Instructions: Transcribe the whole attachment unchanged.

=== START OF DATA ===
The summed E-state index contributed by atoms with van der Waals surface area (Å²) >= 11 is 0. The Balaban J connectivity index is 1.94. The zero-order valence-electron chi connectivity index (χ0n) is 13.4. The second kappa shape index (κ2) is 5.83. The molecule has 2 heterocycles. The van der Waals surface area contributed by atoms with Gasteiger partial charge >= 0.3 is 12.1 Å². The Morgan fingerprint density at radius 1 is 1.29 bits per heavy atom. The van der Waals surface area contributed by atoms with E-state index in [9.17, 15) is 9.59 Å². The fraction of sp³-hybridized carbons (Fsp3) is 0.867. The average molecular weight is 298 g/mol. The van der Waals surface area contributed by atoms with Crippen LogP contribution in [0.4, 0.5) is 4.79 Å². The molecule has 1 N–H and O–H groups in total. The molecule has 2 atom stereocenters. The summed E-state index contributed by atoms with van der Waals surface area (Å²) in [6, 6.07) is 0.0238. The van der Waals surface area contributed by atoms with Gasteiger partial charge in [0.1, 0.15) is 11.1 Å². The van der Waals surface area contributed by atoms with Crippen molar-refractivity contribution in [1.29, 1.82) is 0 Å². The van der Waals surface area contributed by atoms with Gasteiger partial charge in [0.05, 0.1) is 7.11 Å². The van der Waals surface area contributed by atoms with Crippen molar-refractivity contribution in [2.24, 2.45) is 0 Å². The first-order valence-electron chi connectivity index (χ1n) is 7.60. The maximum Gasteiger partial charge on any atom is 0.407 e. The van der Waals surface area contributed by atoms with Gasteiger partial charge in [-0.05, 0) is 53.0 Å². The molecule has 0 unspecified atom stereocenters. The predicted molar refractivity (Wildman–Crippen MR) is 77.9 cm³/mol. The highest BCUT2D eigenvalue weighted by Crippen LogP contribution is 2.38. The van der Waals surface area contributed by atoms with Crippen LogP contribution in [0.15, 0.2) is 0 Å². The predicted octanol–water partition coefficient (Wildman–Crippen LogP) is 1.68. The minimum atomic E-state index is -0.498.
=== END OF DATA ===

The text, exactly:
The summed E-state index contributed by atoms with van der Waals surface area (Å²) >= 11 is 0. The Balaban J connectivity index is 1.94. The zero-order valence-electron chi connectivity index (χ0n) is 13.4. The second kappa shape index (κ2) is 5.83. The molecule has 2 heterocycles. The van der Waals surface area contributed by atoms with Gasteiger partial charge >= 0.3 is 12.1 Å². The Morgan fingerprint density at radius 1 is 1.29 bits per heavy atom. The van der Waals surface area contributed by atoms with E-state index in [9.17, 15) is 9.59 Å². The fraction of sp³-hybridized carbons (Fsp3) is 0.867. The average molecular weight is 298 g/mol. The van der Waals surface area contributed by atoms with Crippen LogP contribution in [0.4, 0.5) is 4.79 Å². The molecule has 1 N–H and O–H groups in total. The molecule has 2 atom stereocenters. The summed E-state index contributed by atoms with van der Waals surface area (Å²) in [6, 6.07) is 0.0238. The van der Waals surface area contributed by atoms with Gasteiger partial charge in [0.1, 0.15) is 11.1 Å². The van der Waals surface area contributed by atoms with Crippen molar-refractivity contribution in [1.29, 1.82) is 0 Å². The van der Waals surface area contributed by atoms with Gasteiger partial charge in [0.05, 0.1) is 7.11 Å². The van der Waals surface area contributed by atoms with Crippen molar-refractivity contribution in [2.24, 2.45) is 0 Å². The first-order valence-electron chi connectivity index (χ1n) is 7.60. The maximum Gasteiger partial charge on any atom is 0.407 e. The van der Waals surface area contributed by atoms with Gasteiger partial charge in [-0.05, 0) is 53.0 Å². The molecule has 0 unspecified atom stereocenters. The predicted molar refractivity (Wildman–Crippen MR) is 77.9 cm³/mol. The highest BCUT2D eigenvalue weighted by Crippen LogP contribution is 2.38. The van der Waals surface area contributed by atoms with Crippen LogP contribution in [0.15, 0.2) is 0 Å². The predicted octanol–water partition coefficient (Wildman–Crippen LogP) is 1.68. The minimum atomic E-state index is -0.498.